If you have problems building doxygen from sources, please read this section first.
Doxygen is not a real compiler, it is only a lexical scanner. This means that it can and will not detect errors in your source code.
Doxygen has a build in preprocessor, but this works slightly different than the C preprocessor. Doxygen assumes a header file is properly guarded against multiple inclusion, and that each include file is standalone (i.e. it could be placed at the top of a source file without causing compiler errors). As long as this is true (and this is a good design practice) you should not encounter problems.
Since it is impossible to test all possible code fragments, it is very well possible, that some valid piece of C/C++ code is not handled properly. If you find such a piece, please send it to me, so I can improve doxygen's parsing capabilities. Try to make the piece of code you send as small as possible, to help me narrow down the search.
Doxygen does not work properly if there are multiple classes, structs or unions with the same name in your code. It should not crash however, rather it should ignore all of the classes with the same name except one.
Some commands do not work inside the arguments of other commands. Inside a HTML link (i.e. <a href="...">...<a>) for instance other commands (including other HTML commands) do not work! The sectioning commands are an important exception.
Redundant braces can confuse doxygen in some cases. For example:
void f (int);
is properly parsed as a function declaration, but
const int (a);
is also seen as a function declaration with name
int, because only the syntax is analyzed, not the semantics. If the redundant braces can be detected, as in
then doxygen will remove the braces and correctly parse the result.
Not all names in code fragments that are included in the documentation are replaced by links (for instance when using SOURCE_BROWSER =
YES) and links to overloaded members may point to the wrong member. This also holds for the "Referenced by" list that is generated for each function.
For a part this is because the code parser isn't smart enough at the moment. I'll try to improve this in the future. But even with these improvements not everything can be properly linked to the corresponding documentation, because of possible ambiguities or lack of information about the context in which the code fragment is found.
It is not possible to insert a non-member function f in a class A using the \relates or \relatesalso command, if class A already has a member with name f and the same argument list.
There is only very limited support for member specialization at the moment. It only works if there is a specialized template class as well.
Not all special commands are properly translated to RTF.
Version 1.8.6 of dot (and maybe earlier versions too) do not generate proper map files, causing the graphs that doxygen generates not to be properly clickable.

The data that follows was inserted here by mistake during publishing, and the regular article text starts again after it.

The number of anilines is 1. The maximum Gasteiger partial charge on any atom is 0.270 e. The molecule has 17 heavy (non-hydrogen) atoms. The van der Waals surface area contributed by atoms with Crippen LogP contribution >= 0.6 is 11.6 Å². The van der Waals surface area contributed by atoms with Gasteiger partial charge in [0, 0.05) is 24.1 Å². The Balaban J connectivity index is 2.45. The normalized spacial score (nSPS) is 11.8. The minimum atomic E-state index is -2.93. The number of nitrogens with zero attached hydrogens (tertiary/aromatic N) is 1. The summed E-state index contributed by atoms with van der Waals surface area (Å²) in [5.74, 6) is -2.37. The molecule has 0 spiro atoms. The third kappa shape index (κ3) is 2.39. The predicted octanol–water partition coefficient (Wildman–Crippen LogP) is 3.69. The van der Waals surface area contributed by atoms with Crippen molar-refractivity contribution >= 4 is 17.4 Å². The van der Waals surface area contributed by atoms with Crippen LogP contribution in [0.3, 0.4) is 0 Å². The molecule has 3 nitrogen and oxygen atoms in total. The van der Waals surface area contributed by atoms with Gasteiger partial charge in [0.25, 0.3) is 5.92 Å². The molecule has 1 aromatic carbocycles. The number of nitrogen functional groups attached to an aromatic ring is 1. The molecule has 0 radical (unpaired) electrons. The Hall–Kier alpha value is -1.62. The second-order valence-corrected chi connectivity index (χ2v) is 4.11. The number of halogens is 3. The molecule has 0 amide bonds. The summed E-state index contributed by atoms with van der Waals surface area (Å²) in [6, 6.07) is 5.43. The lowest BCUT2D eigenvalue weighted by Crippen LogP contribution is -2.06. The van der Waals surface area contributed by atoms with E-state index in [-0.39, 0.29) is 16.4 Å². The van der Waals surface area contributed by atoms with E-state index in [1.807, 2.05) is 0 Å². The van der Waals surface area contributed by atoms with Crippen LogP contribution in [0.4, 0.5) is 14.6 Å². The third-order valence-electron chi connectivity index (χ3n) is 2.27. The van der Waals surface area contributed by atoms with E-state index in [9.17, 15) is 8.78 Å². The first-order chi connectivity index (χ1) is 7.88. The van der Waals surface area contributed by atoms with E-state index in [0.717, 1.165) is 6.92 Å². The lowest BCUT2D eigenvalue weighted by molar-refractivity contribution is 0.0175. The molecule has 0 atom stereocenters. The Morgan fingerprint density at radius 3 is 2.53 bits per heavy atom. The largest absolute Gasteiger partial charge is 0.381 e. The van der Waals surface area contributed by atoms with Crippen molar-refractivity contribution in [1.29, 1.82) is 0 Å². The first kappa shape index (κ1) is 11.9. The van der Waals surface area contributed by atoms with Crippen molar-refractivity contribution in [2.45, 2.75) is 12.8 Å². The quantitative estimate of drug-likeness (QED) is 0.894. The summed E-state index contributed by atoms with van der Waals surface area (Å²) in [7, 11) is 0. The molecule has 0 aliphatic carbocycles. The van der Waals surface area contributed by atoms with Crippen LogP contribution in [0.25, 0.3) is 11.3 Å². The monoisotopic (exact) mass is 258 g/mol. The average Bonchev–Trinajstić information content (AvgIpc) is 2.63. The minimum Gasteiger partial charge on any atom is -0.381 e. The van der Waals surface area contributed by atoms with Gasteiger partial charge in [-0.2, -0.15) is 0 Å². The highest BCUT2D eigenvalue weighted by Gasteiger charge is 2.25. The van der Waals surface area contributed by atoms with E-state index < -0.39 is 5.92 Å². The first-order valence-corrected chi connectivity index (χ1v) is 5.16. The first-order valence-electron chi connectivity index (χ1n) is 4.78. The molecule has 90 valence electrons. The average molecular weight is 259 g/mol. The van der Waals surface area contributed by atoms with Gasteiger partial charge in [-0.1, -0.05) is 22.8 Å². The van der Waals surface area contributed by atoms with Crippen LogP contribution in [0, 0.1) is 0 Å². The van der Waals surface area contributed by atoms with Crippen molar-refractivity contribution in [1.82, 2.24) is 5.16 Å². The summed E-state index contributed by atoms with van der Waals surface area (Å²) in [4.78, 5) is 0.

PHP only: Doxygen requires that all PHP statements (i.e. code) is wrapped in a functions/methods, otherwise you may run into parse problems.
How to Help
The development of Doxygen highly depends on your input!
If you are trying Doxygen let me know what you think of it (do you miss certain features?). Even if you decide not to use it, please let me know why.
How to report a bug
Bugs are tracked in GNOME's bugzilla database. Before submitting a new bug, first search through the database if the same bug has already been submitted by others (the doxygen product will be preselected). If you believe you have found a new bug, please report it.
If you are unsure whether or not something is a bug, please ask help on the users mailing list first (subscription is required).
If you send only a (vague) description of a bug, you are usually not very helpful and it will cost me much more time to figure out what you mean. In the worst-case your bug report may even be completely ignored by me, so always try to include the following information in your bug report:
- The version of doxygen you are using (for instance 1.5.3, use
doxygen --version if you are not sure).
- The name and version number of your operating system (for instance SuSE Linux 6.4)
- It is usually a good idea to send along the configuration file as well, but please use doxygen with the
-s flag while generating it to keep it small (use
doxygen -s -u [configName] to strip the comments from an existing config file).
- The easiest (and often the only) way for me to fix bugs is if you can attach a small example demonstrating the problem you have to the bug report, so I can reproduce it on my machine. Please make sure the example is valid source code (could potentially compile) and that the problem is really captured by the example (I often get examples that do not trigger the actual bug!). If you intend to send more than one file please zip or tar the files together into a single file for easier processing. Note that when reporting a new bug you'll get a chance to attach a file to it only after submitting the initial bug description.
You can (and are encouraged to) add a patch for a bug. If you do so please use PATCH as a keyword in the bug entry form.
If you have ideas how to fix existing bugs and limitations please discuss them on the developers mailing list (subscription required). Patches can also be sent directly to email@example.com@firstname.lastname@example.org..email@example.com if you prefer not to send them via the bug tracker or mailing list.
For patches please use "diff -uN" or include the files you modified. If you send more than one file please tar or zip everything, so I only have to save and download one file.
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